> producers and distributors.
>
>
>
>
>
>
>
> --
> Danielle Phillips
>
>
>
>
>
>
> -------------- next part --------------
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> ------------------------------
>
> Message: 4
> Date: Wed, 29 Jul 2009 12:48:56 -0400
> From: Dennis Doros <milefilms@gmail.com>
> Subject: Re: [Videolib] classroom use of "home and community viewing"
> dvd
> To: videolib@lists.berkeley.edu
> Message-ID:
> <2ad8b9eb0907290948t51fd97a3sfa48eecb497c61aa@mail.gmail.com>
> Content-Type: text/plain; charset="windows-1252"
>
> Michael,
> Oh, wow, Michael. Absolutely agree about the techno end, but as to
> content,
> as Bugs Bunny would say, "He don't know me too well, do he?" Amy and I
> release films because we fall in love with them and have to share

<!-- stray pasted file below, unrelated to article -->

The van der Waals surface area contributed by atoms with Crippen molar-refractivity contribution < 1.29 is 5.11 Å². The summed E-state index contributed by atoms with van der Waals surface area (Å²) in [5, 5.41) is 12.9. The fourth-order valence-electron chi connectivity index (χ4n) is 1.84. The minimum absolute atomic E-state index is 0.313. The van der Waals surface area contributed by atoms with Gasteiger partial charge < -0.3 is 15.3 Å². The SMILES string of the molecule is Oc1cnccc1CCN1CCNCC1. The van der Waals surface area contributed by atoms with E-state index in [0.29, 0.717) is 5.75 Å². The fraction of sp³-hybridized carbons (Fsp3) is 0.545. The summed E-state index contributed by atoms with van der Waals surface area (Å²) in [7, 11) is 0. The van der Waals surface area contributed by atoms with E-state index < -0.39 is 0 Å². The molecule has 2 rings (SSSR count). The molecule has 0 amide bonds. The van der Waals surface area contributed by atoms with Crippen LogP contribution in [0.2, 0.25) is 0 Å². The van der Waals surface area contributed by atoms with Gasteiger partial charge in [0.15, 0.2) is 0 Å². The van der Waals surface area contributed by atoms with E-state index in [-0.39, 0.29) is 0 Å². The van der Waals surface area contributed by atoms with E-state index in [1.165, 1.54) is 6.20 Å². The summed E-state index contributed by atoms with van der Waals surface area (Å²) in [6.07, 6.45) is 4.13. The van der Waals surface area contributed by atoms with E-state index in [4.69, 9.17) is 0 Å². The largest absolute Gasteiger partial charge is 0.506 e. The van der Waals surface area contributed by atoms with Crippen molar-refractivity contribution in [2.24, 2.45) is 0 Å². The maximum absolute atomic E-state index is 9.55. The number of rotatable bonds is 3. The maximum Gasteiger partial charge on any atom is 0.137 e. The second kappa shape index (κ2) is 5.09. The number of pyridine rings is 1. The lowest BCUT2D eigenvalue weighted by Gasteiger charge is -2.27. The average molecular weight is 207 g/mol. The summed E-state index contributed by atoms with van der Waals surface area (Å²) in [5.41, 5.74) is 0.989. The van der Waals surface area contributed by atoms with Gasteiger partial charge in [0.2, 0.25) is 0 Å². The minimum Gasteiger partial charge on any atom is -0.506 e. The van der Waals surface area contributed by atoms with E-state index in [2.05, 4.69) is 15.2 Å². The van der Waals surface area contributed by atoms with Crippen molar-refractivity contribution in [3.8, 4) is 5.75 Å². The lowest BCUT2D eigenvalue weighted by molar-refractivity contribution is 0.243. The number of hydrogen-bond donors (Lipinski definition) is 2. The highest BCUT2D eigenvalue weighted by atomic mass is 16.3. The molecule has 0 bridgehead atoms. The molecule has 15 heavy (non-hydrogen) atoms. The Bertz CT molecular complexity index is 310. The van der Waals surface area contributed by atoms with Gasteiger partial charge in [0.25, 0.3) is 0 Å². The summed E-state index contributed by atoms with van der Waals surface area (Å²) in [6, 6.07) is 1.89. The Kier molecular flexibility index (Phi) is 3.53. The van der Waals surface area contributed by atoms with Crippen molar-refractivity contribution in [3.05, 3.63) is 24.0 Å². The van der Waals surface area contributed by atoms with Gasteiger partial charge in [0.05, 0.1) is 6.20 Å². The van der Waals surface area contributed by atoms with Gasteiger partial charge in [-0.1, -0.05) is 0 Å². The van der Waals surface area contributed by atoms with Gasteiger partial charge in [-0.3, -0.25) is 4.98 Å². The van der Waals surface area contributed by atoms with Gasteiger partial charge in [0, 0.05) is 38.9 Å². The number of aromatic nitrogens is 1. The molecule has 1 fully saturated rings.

> them.
> For
> us (and a lot of distributors are just like us), trying to acquire a
> movie
> because it will make money is like a hitter going up to the plate and
> trying
> to hit a home run. It can happen, but it usually decreases your
> chances.
> And
> it's a heck of a lot less fun if you're just in it for the bucks.
>
> Dennis
>
> On Wed, Jul 29, 2009 at 11:12 AM, Brewer, Michael <
> brewerm@u.library.arizona.edu> wrote:
>
>> Dennis,
>>
>>
>>
>> I do think rights holders having more information on what is really
>> used/needed by various communities would help to spur them to create
> new
>> products or business models that could serve both groups. In the
>> case
> of
>> educational institutions using fair use, or even 110 or 108, this